I haven’t posted one of these in a while. The reason for this is, I think, worthwhile.
A few weeks ago I found the website of Hispabooks, a specialist publisher which seeks to broaden the available pool of contemporary Spanish literature. Most of my most treasured writers come from the Spanish language, so I was immediately interested.
I bought the entire available published output of the company, and have been waiting to receive them in the post. And the have arrived!
The book I went with first happened to be the book that was on the top of the pile after I had taken them from the box. Simple as that. I have an intention of reading all 14 of them one after the other, with perhaps a brief respite if needed.
The History of Silence by Pedro Zarraluki is lightly put together, and served as an excellent introduction to Hispabooks as a publisher. In it, the narrator and his partner have grand intentions to write a book on silences, but really what they do is live and socialise in Madrid, and nurse their own private concerns, worries and desires. Circling around these two are a collection of similarly vague people who work, I suppose, and drink, yes, and lazily swap sexual partners. The book is less about evoking the daily lives of a group of people, and more about capturing the ennui of being in your thirties, having ambitions, but really devoting your time to wine, to conversation, to friends.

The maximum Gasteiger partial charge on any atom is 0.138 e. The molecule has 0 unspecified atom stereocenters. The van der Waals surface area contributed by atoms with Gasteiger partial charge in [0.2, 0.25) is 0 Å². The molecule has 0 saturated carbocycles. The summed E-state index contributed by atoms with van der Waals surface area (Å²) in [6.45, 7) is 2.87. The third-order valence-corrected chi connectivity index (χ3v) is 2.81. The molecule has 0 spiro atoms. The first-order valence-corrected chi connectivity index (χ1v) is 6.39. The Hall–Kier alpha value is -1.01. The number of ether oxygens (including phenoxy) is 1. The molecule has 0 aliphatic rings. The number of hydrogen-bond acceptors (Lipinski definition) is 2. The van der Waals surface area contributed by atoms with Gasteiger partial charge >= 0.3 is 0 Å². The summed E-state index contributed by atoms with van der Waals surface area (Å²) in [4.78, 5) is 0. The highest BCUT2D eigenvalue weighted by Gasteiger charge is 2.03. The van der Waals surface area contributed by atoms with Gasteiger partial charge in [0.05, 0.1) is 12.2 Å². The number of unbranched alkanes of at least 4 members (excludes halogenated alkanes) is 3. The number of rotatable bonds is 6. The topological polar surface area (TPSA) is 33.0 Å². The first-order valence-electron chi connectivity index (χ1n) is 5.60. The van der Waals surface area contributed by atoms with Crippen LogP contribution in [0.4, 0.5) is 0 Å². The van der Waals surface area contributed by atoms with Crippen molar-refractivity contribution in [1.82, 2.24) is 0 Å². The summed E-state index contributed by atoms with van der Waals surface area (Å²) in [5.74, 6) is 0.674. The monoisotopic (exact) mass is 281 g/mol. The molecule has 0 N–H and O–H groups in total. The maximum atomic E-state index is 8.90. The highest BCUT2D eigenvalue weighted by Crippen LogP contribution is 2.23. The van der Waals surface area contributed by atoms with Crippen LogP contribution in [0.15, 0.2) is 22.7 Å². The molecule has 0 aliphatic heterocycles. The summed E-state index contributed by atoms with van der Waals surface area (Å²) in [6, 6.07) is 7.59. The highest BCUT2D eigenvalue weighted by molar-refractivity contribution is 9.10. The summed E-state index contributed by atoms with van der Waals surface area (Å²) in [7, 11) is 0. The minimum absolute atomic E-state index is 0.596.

The narrator carried the book. He wants so much – to write, to be a good husband, to potentially be a father, to properly commit adultery – but he’s half-hearted about all of this because he hasn’t quite figured himself out, and doesn’t even know if he wants to. Happily, the book isn’t overly concerned with providing neat or pat answers to any of the problems raised, and it becomes more about the narrator struggling to – well, to live, I guess.
All of the above makes it sound like a bit of a sombre book, a book of melancholy or regret, but it’s really not. Each of the characters are energetic and involved with themselves and one another, and while they all recognise that life didn’t turn out the way they thought, the way it did turn out is still pretty good, and there’s always a celebration to be had. The narrator in particular is an excellent and sensitive observer of himself and his friends.
An excellent start to the series.
The Books, Read page contains a list of all of the books I have read this year.